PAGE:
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Adverse internal control findings tapered off in 2016

Tammy Whitehouse | November 6, 2017

For the first time since the beginning of a steady rise in adverse internal control findings in 2012, a slightly smaller number of auditors issued such opinions in 2016, according to a fresh analysis by Audit Analytics.

Across all public companies in 2016, auditors issued 214 adverse opinions on internal control over financial reporting, which suggests a heightened risk to those particular entities’ ability to produce financial statements that are free of material misstatement. That number is down from 236 in both 2015 and 2014, but still higher than the 2013 total of 189.

Adverse auditor attestations reached a high of 492 in 2005, which was only a few years into the reporting of internal control findings under Section 404 of Sarbanes-Oxley. It tapered steadily until 2010, when it reached a low of 141, then began to rise again to 174 in 2011.

The increases beginning in 2010 coincided with the arrival of new board members at the Public Company Accounting Oversight Board, who called for new intensity to the regulatory inspection process at registered audit firms. Beginning in 2010, audit firms began to see marked increases in the number of deficiencies called out by inspectors, the majority of which focused on problems with the audit of internal controls.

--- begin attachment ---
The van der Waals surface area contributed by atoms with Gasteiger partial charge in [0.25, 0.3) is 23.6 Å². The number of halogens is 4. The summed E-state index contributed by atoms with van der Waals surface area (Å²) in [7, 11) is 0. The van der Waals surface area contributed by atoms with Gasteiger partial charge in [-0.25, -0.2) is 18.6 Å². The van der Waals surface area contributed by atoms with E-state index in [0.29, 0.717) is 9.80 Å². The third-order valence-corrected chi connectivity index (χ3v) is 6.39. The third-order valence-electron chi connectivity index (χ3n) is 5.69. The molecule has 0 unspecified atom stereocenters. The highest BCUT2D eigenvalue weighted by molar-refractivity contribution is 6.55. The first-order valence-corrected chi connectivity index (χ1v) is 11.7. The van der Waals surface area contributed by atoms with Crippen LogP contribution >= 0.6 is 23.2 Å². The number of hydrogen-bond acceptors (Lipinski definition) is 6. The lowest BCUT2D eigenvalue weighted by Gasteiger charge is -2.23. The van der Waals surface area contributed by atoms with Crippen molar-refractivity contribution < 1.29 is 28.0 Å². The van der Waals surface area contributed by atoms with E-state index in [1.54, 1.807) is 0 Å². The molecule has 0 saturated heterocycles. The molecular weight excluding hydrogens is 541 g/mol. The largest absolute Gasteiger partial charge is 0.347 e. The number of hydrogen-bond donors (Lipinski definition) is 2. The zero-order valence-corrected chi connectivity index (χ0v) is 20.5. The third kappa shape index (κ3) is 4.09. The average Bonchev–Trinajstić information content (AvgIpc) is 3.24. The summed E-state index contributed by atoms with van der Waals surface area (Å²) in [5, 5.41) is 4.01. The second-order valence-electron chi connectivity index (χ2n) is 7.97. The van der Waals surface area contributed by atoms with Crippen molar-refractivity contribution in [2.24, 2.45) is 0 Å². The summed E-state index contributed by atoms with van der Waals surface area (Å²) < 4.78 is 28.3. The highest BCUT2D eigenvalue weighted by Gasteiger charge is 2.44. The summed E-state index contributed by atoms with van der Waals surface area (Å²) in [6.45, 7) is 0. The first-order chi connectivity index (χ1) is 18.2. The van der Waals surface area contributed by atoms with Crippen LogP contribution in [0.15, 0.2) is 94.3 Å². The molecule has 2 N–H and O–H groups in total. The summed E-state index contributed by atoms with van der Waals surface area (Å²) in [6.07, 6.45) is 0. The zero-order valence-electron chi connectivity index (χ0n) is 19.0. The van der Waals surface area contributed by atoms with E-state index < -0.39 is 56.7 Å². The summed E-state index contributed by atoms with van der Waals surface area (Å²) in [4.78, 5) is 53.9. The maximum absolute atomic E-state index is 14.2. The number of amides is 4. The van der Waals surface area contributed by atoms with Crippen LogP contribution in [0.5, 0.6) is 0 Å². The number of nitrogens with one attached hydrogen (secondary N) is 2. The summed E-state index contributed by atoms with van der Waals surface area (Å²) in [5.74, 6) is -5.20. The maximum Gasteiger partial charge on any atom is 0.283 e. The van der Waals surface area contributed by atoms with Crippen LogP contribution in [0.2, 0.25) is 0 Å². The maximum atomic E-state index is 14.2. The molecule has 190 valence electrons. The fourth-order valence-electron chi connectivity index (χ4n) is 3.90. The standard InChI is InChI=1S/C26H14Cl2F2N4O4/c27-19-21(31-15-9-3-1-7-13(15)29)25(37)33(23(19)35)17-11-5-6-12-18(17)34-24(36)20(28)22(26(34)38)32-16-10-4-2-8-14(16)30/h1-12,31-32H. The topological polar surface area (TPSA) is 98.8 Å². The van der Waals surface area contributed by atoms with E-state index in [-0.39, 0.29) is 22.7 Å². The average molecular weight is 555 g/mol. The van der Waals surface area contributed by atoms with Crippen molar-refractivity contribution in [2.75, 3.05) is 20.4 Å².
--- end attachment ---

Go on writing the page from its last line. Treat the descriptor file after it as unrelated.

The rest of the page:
Although all public companies are required to report on the effectiveness of internal controls, smaller public companies are exempt from the audit requirement. Audit Analytics found among those companies that do not face the auditor attestation, adverse internal control findings held relatively steady from about 2008 through 2010, then began to taper slightly. The number of management-only adverse reports totaled 1,234 in 2016, down from 1,402 in 2015 and 1,549 in 2014. 

Among both groups of companies, whether facing an auditor attestation or not, the most commonly cited reason for adverse internal control findings focused on personnel. More than half of companies that went through the internal control audit said they did not maintain effective control because they had problems with accounting personnel, whether that means a lack of people, or a lack of people adequately trained to do the work. Fewer than 100 companies also cited material or numerous year-end audit adjustments, and 60 reported technology issues.

Among smaller companies that did not face the audit, more than 1,000 listed accounting personnel issues as the cause for their internal control problems, and 860 said they had problems with control design and segregation of duties.